It’s the first of September.
A month ago, writer Dean Wesley Smith launched a new challenge for himself. For one year, he is going to “write in public”. Every day he is putting up a new post, talking a little about his day, his writing process, what he got done, and how he did it. He’s calling the series of blog posts “Writing in Public: A Year in the Life of a Professional Fiction Writer”. He kept it up all through August, and it’s been an awesome read. You can catch his first post here. As a secondary goal, he’s planning to write about 100,000 new words each month, for a new monthly magazine he wants to put out – of all his work!
Understand, Dean’s been doing this for decades. If you haven’t read his blog, then you don’t know his history – which involves over a hundred traditionally published novels and over two hundred short stories sold to various venues. He knows his craft; he also knows his methods, and has built up systems for getting things done over the course of decades of work. So what he’s doing, really, is giving the rest of us a peek at those methods and systems.
It’s been fun to watch. But what about doing more than just watching?
A month ago when Dean first started this crazy challenge, I asked him if he’d be offended if I tried to take up the challenge as well. His reply?
Kevin, completely up to you. Remember, this is for a year. It’s the long push that’s important here. Might want to bring the elephant down to a month to start. (grin)
So of course, I chickened out.
Hey, I have THINGS going on, right? I have three young kids. At the time, I was job hunting (found a new one, and starting full time this week, in fact). I need to earn a steady income to keep the roof over our heads and the fridge full. And writing isn’t paying more than a bill a month or so. I still did some writing in August, but it’s WAY easier to avoid the accountability. To continue just plugging along as a dabbler, instead of pushing myself.
I didn’t get nearly as much done in August as I would have liked.
And I had a month to think about this idea of this challenge. I raised a bunch of objections for myself.
1) Who’s going to want to read about MY writing process, anyway?
I’m not DWS. I haven’t been doing this for decades. So why would anyone want to read about my writing work?
I do have one thing going for me, there. I have another job, and kids – two things Dean doesn’t have. Most writers aren’t in Dean’s boat. We can’t wake up at noon and write off and on until 4am, then go back to sleep before waking up to do it again the next day. We need to fit in writing around the day job, at least. It’s a different challenge. What I experience as I push myself to excel might have some value for other writers who want to do the same thing.
Or maybe no one will read it. At this point, I’m OK with that result, too. Because by holding myself accountable. I will be making myself do a little more, and push a little harder. Whether or not anyone reads these posts, they ought to help ME write more. And that’s a win all by itself. The data I will collect – about when I wrote best, when I worked faster or slower, and how I found space in my life for more writing hours – should pay more dividends in the future as well.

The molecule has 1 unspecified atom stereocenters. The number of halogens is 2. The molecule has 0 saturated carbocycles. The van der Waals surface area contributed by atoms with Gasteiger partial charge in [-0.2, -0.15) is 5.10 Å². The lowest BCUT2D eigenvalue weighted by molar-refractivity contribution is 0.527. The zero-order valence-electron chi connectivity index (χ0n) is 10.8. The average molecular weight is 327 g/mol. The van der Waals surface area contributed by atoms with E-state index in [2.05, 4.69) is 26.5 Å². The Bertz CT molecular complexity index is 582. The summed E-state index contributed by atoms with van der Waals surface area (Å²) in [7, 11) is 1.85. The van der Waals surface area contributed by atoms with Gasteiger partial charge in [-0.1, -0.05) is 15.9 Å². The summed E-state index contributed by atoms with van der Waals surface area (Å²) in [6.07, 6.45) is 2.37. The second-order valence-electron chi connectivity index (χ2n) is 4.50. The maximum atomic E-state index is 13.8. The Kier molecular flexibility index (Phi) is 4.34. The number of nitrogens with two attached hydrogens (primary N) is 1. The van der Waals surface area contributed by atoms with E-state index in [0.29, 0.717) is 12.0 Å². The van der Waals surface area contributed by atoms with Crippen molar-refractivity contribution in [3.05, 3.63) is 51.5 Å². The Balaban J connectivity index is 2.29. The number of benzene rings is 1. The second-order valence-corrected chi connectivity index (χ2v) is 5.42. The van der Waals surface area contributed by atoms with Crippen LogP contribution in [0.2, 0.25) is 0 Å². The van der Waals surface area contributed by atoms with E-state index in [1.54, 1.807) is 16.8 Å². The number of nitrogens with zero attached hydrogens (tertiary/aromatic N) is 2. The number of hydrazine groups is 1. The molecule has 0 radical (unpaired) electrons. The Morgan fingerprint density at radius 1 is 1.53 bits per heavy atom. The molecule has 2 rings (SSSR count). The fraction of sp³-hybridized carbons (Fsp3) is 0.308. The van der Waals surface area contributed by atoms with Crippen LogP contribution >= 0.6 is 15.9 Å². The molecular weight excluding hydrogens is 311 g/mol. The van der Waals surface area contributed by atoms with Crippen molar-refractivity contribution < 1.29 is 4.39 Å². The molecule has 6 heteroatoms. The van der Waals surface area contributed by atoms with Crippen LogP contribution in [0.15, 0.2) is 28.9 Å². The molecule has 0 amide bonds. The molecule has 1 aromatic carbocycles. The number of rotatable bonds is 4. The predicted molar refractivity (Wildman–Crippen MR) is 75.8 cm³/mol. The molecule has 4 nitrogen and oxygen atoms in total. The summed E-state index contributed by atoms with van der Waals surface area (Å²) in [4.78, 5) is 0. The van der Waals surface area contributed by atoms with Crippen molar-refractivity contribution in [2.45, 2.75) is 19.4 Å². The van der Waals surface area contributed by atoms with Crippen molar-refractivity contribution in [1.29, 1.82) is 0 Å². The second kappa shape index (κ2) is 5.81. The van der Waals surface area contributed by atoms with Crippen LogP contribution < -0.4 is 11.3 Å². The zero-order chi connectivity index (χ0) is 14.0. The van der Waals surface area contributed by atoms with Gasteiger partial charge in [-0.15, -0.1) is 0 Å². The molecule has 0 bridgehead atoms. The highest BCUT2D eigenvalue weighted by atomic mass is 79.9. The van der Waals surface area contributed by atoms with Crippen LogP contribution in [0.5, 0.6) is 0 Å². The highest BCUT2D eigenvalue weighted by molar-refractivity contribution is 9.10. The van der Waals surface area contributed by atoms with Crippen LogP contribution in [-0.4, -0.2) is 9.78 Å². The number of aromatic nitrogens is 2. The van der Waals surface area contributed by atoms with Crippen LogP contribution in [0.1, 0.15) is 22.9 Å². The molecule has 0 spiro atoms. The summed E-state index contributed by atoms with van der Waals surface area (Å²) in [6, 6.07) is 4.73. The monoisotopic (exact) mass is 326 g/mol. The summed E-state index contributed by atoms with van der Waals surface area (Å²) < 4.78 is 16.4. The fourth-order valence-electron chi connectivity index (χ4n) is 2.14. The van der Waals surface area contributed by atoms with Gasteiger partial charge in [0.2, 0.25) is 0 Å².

2) What if you fail?
Failure is embarrassing. We’re brought up to hate it. But I’ve done some reading this month, and I think that’s a poor attitude. Failure is only bad when we don’t learn anything from it. Or perhaps when we fail because we didn’t try.
From a certain point of view, August WAS a failure for me, because I didn’t meet the writing goals I had set for myself. I failed even though I never started the challenge, because the private goals I did set were not met. If the thing we should derive from failure is some sort of learning, then what I ought to be taking away from August is “what you did last month DIDN’T work – time to try something different!”
Maybe I won’t manage this challenge, either, but I certainly intend to give it my best shot. And I’ll learn something from it regardless.
3) You don’t have time for this.
Yeah, there’s the big one. Because, of course, none of us do. Really. None of us have time to step out, step up, and do the things that matter to us.
Except that’s a lie. We have all the time we need for the things we want to do. We just have to dump some of the things that are less important, but sometimes find ways to fill our days anyway.
The New Challenge
I’m going to take Dean’s advice, and stick to just one month. For 30 days, through the month of September, I will put up at least a short blog post every day. I may not write every day, but if I don’t write, I’ll mention briefly what else I was up to. I’m going to use the little image I put together for this post for each one in the series, so they’ll be easy to spot. I’ll tell you as much as I can about the writing process, what I was working on, when I was doing it, and how I was fitting in those words.
And because I’m not Dean, I’m going to hit a 60,000 word target this month, rather than his 100,000 words. Don’t get me wrong – I’d love to do 100,000 words! But 60k in a month will be my best month ever. So, baby steps. 🙂
If you’re interested in following along as I go down this crazy rabbit hole, welcome. I’ll spend some time answering questions people leave in the comments as I go along.
Wish me luck! This ought to be a lot of fun!